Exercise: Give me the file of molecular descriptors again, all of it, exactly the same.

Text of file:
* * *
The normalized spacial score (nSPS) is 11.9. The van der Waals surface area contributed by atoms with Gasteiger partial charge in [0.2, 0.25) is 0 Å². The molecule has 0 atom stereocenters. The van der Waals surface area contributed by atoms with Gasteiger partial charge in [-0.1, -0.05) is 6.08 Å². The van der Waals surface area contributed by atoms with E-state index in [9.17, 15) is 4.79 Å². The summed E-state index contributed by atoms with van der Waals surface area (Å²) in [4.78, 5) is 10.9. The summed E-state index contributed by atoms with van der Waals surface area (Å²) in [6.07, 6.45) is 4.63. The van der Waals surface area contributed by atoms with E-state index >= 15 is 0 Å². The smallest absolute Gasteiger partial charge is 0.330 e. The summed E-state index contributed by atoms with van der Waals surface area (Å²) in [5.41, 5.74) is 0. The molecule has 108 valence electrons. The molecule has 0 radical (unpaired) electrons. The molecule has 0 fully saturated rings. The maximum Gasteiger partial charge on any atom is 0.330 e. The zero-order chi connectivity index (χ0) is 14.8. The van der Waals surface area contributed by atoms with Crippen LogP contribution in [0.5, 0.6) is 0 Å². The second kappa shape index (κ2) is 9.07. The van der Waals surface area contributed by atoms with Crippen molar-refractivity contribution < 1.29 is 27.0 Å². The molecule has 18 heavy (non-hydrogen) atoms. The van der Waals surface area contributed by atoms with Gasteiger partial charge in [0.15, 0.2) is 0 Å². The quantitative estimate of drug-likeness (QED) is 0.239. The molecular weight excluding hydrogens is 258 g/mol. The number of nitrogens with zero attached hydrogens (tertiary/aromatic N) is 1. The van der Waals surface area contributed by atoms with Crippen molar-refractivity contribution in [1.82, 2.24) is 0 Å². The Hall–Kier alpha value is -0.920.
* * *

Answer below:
The normalized spacial score (nSPS) is 11.9. The van der Waals surface area contributed by atoms with Gasteiger partial charge in [0.2, 0.25) is 0 Å². The molecule has 0 atom stereocenters. The van der Waals surface area contributed by atoms with Gasteiger partial charge in [-0.1, -0.05) is 6.08 Å². The van der Waals surface area contributed by atoms with E-state index in [9.17, 15) is 4.79 Å². The summed E-state index contributed by atoms with van der Waals surface area (Å²) in [4.78, 5) is 10.9. The summed E-state index contributed by atoms with van der Waals surface area (Å²) in [6.07, 6.45) is 4.63. The van der Waals surface area contributed by atoms with E-state index >= 15 is 0 Å². The smallest absolute Gasteiger partial charge is 0.330 e. The summed E-state index contributed by atoms with van der Waals surface area (Å²) in [5.41, 5.74) is 0. The molecule has 108 valence electrons. The molecule has 0 radical (unpaired) electrons. The molecule has 0 fully saturated rings. The maximum Gasteiger partial charge on any atom is 0.330 e. The zero-order chi connectivity index (χ0) is 14.8. The van der Waals surface area contributed by atoms with Crippen LogP contribution in [0.5, 0.6) is 0 Å². The second kappa shape index (κ2) is 9.07. The van der Waals surface area contributed by atoms with Crippen molar-refractivity contribution < 1.29 is 27.0 Å². The molecule has 18 heavy (non-hydrogen) atoms. The van der Waals surface area contributed by atoms with Gasteiger partial charge in [0.15, 0.2) is 0 Å². The quantitative estimate of drug-likeness (QED) is 0.239. The molecular weight excluding hydrogens is 258 g/mol. The number of nitrogens with zero attached hydrogens (tertiary/aromatic N) is 1. The van der Waals surface area contributed by atoms with Crippen molar-refractivity contribution in [1.82, 2.24) is 0 Å². The Hall–Kier alpha value is -0.920.